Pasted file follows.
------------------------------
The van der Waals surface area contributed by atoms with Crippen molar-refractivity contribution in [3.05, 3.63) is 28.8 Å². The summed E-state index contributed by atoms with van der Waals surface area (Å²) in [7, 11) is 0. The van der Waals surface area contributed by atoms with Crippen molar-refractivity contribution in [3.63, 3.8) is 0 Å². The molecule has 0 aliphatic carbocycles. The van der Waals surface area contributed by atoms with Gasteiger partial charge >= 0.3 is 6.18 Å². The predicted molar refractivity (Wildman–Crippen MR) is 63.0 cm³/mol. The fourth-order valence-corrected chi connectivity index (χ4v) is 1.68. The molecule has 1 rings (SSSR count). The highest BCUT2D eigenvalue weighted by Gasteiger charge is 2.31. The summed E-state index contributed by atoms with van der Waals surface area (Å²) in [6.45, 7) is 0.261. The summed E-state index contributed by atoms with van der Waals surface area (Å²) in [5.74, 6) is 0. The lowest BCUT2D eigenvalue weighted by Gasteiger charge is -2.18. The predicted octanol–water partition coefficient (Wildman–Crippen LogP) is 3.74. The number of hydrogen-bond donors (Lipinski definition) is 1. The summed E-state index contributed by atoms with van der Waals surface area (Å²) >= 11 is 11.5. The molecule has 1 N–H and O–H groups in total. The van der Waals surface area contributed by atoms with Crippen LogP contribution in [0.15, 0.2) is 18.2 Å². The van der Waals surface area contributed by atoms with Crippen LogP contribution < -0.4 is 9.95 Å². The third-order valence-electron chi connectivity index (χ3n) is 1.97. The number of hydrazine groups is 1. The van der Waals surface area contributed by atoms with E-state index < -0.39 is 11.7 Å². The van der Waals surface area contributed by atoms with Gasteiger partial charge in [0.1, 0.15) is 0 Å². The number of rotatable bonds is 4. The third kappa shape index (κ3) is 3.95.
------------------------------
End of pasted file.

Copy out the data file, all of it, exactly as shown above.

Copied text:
The van der Waals surface area contributed by atoms with Crippen molar-refractivity contribution in [3.05, 3.63) is 28.8 Å². The summed E-state index contributed by atoms with van der Waals surface area (Å²) in [7, 11) is 0. The van der Waals surface area contributed by atoms with Crippen molar-refractivity contribution in [3.63, 3.8) is 0 Å². The molecule has 0 aliphatic carbocycles. The van der Waals surface area contributed by atoms with Gasteiger partial charge >= 0.3 is 6.18 Å². The predicted molar refractivity (Wildman–Crippen MR) is 63.0 cm³/mol. The fourth-order valence-corrected chi connectivity index (χ4v) is 1.68. The molecule has 1 rings (SSSR count). The highest BCUT2D eigenvalue weighted by Gasteiger charge is 2.31. The summed E-state index contributed by atoms with van der Waals surface area (Å²) in [6.45, 7) is 0.261. The summed E-state index contributed by atoms with van der Waals surface area (Å²) in [5.74, 6) is 0. The lowest BCUT2D eigenvalue weighted by Gasteiger charge is -2.18. The predicted octanol–water partition coefficient (Wildman–Crippen LogP) is 3.74. The number of hydrogen-bond donors (Lipinski definition) is 1. The summed E-state index contributed by atoms with van der Waals surface area (Å²) >= 11 is 11.5. The molecule has 1 N–H and O–H groups in total. The van der Waals surface area contributed by atoms with Crippen LogP contribution in [0.15, 0.2) is 18.2 Å². The van der Waals surface area contributed by atoms with Crippen LogP contribution < -0.4 is 9.95 Å². The third-order valence-electron chi connectivity index (χ3n) is 1.97. The number of hydrazine groups is 1. The van der Waals surface area contributed by atoms with E-state index < -0.39 is 11.7 Å². The van der Waals surface area contributed by atoms with Gasteiger partial charge in [0.1, 0.15) is 0 Å². The number of rotatable bonds is 4. The third kappa shape index (κ3) is 3.95.